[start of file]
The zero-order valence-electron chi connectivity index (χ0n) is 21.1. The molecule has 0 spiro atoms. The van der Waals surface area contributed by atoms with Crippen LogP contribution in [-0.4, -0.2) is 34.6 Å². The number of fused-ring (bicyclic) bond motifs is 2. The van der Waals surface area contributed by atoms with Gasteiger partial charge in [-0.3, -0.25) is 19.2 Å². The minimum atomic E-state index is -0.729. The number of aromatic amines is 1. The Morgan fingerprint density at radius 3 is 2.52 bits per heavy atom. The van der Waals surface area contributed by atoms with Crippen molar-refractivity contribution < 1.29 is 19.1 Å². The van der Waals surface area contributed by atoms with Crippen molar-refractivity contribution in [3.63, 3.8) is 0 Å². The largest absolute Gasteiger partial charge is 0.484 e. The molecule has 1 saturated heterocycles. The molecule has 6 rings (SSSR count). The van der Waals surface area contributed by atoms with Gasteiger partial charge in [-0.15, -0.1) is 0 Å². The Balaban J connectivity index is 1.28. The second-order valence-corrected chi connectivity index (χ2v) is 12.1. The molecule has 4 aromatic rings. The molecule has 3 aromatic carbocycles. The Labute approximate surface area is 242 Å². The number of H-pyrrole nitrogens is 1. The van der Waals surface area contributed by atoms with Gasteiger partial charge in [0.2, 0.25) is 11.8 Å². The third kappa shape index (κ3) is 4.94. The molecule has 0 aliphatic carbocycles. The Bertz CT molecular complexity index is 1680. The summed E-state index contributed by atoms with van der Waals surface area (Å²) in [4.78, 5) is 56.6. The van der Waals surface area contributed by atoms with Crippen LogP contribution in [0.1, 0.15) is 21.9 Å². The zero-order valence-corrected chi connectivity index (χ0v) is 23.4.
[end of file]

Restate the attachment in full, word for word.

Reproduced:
The zero-order valence-electron chi connectivity index (χ0n) is 21.1. The molecule has 0 spiro atoms. The van der Waals surface area contributed by atoms with Crippen LogP contribution in [-0.4, -0.2) is 34.6 Å². The number of fused-ring (bicyclic) bond motifs is 2. The van der Waals surface area contributed by atoms with Gasteiger partial charge in [-0.3, -0.25) is 19.2 Å². The minimum atomic E-state index is -0.729. The number of aromatic amines is 1. The Morgan fingerprint density at radius 3 is 2.52 bits per heavy atom. The van der Waals surface area contributed by atoms with Crippen molar-refractivity contribution < 1.29 is 19.1 Å². The van der Waals surface area contributed by atoms with Crippen molar-refractivity contribution in [3.63, 3.8) is 0 Å². The largest absolute Gasteiger partial charge is 0.484 e. The molecule has 1 saturated heterocycles. The molecule has 6 rings (SSSR count). The van der Waals surface area contributed by atoms with Gasteiger partial charge in [-0.15, -0.1) is 0 Å². The Balaban J connectivity index is 1.28. The second-order valence-corrected chi connectivity index (χ2v) is 12.1. The molecule has 4 aromatic rings. The molecule has 3 aromatic carbocycles. The Labute approximate surface area is 242 Å². The number of H-pyrrole nitrogens is 1. The van der Waals surface area contributed by atoms with Gasteiger partial charge in [0.2, 0.25) is 11.8 Å². The third kappa shape index (κ3) is 4.94. The molecule has 0 aliphatic carbocycles. The Bertz CT molecular complexity index is 1680. The summed E-state index contributed by atoms with van der Waals surface area (Å²) in [4.78, 5) is 56.6. The van der Waals surface area contributed by atoms with Crippen LogP contribution in [0.1, 0.15) is 21.9 Å². The zero-order valence-corrected chi connectivity index (χ0v) is 23.4.